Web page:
Fulminant amebic colitis: analysis of 55 cases.Dis Colon Rectum. 1997 Nov; 40(11):1362-7.DC
Fulminant amebic colitis is a rare disease with high morbidity and mortality.
This study was designed to identify the most frequent clinical and histopathologic features of fulminant amebic colitis and to analyze results of surgical treatment and the existence of risk factors for mortality.
MATERIALS AND METHODS
A retrospective analysis was conducted of clinical and histopathologic data of 55 patients with fulminant amebic colitis. Data were obtained from the files of autopsies and surgical operations that had been performed at a referral center in Mexico from 1943 through 1994.
Median age was 52 (range, 18-79) years. There were 34 men (62 percent) and 21 women (38 percent). Diabetes mellitus and chronic alcoholism were the most frequent diseases in association with fulminant amebic colitis (40 and 31 percent, respectively). The most frequent clinical manifestations were abdominal pain, diarrhea, rectal bleeding, and fever. There was a coexistent amebic liver abscess in 54 percent of patients. The main histopathologic characteristics were necrosis, presence of trophozoites, and acute and/or chronic inflammation. Of 25 patients who underwent surgery, only six survived (operative mortality, 76 percent; overall mortality, 89 percent). The variables that correlated with mortality were longer duration of symptoms, lower count of leukocytes, nonsurgical treatment, nonresective surgical procedure, hospital admission before 1971, and invasion of trophozoites into or through the muscularis.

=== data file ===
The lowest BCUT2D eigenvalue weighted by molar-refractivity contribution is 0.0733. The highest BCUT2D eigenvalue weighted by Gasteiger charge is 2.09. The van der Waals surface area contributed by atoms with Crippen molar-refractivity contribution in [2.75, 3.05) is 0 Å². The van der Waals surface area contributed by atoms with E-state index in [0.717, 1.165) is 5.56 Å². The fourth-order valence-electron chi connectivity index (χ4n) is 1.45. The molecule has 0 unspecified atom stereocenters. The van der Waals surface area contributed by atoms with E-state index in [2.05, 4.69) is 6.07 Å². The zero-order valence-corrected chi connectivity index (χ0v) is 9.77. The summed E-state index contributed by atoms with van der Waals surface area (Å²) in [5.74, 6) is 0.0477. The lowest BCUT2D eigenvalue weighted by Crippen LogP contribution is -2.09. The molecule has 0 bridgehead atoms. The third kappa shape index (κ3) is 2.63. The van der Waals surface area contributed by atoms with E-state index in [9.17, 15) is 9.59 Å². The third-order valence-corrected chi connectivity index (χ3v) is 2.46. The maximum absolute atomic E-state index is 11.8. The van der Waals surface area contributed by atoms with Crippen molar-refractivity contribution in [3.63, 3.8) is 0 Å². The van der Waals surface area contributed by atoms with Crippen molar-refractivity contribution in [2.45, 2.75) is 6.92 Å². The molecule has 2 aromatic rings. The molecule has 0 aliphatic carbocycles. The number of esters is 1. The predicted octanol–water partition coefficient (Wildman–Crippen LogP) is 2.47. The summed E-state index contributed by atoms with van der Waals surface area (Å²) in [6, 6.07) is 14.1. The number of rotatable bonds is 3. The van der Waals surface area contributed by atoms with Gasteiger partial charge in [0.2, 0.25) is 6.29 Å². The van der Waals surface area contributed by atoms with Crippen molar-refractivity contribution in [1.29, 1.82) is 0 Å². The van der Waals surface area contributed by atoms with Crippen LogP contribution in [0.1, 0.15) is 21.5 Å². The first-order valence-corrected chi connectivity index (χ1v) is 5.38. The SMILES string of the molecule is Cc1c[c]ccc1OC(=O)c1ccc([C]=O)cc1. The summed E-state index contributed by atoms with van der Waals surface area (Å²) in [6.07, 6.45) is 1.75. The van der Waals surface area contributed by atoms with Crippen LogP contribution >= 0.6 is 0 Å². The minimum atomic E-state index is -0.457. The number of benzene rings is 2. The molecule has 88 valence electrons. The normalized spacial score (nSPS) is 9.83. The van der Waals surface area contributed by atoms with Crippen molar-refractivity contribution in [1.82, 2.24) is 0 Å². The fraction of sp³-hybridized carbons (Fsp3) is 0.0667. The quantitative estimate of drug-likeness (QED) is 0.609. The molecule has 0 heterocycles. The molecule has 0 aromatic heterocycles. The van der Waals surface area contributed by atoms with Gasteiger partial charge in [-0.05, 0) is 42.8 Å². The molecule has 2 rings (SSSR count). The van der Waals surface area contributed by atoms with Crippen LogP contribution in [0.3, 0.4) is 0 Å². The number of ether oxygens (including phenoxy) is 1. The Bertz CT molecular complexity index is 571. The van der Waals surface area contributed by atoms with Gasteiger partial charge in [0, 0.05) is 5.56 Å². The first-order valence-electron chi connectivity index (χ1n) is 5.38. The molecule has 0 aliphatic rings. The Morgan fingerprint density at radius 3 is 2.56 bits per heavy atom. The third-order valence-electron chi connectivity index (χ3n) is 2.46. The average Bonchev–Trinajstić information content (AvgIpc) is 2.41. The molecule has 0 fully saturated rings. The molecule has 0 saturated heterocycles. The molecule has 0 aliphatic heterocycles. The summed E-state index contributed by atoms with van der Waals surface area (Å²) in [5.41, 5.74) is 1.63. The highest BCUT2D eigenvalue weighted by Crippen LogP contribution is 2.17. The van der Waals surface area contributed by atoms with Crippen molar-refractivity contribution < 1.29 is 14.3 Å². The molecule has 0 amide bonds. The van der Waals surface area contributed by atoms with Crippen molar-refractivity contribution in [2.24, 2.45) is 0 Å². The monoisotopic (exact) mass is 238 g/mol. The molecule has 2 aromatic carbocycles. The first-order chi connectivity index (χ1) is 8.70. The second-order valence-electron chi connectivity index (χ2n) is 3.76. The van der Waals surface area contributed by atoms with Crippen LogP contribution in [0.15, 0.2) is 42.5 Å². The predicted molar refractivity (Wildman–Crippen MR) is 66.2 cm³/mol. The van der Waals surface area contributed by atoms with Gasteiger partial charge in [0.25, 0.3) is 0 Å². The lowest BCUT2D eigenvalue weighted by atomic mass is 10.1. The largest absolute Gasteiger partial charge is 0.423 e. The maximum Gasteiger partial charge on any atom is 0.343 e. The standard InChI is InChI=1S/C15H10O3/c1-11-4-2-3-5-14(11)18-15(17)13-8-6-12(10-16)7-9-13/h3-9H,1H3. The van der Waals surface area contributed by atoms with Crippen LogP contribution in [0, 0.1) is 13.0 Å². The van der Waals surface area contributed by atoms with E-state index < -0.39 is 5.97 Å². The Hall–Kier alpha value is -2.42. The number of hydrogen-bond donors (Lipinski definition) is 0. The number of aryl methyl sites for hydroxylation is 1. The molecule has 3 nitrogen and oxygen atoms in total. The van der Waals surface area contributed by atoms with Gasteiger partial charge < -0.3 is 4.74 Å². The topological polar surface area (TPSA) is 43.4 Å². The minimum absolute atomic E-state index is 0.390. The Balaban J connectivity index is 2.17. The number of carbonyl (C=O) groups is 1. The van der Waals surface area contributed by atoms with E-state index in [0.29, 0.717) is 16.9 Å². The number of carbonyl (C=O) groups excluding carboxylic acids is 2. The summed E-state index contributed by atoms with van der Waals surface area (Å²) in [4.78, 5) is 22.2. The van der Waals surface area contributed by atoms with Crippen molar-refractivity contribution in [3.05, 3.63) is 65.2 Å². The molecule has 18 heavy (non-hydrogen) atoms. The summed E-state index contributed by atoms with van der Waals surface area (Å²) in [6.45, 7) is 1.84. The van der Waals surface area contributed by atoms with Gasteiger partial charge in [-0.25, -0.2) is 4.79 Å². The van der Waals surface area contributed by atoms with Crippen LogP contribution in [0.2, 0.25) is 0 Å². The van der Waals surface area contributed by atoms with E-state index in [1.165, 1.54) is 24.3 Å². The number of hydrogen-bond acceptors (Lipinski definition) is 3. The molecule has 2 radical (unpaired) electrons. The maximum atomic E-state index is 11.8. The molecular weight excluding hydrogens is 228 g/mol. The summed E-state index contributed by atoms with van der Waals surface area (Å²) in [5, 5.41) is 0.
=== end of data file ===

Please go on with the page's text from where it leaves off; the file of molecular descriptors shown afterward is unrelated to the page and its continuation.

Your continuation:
The results may help to obtain an earlier diagnosis and establish proper treatment of fulminant amebic colitis.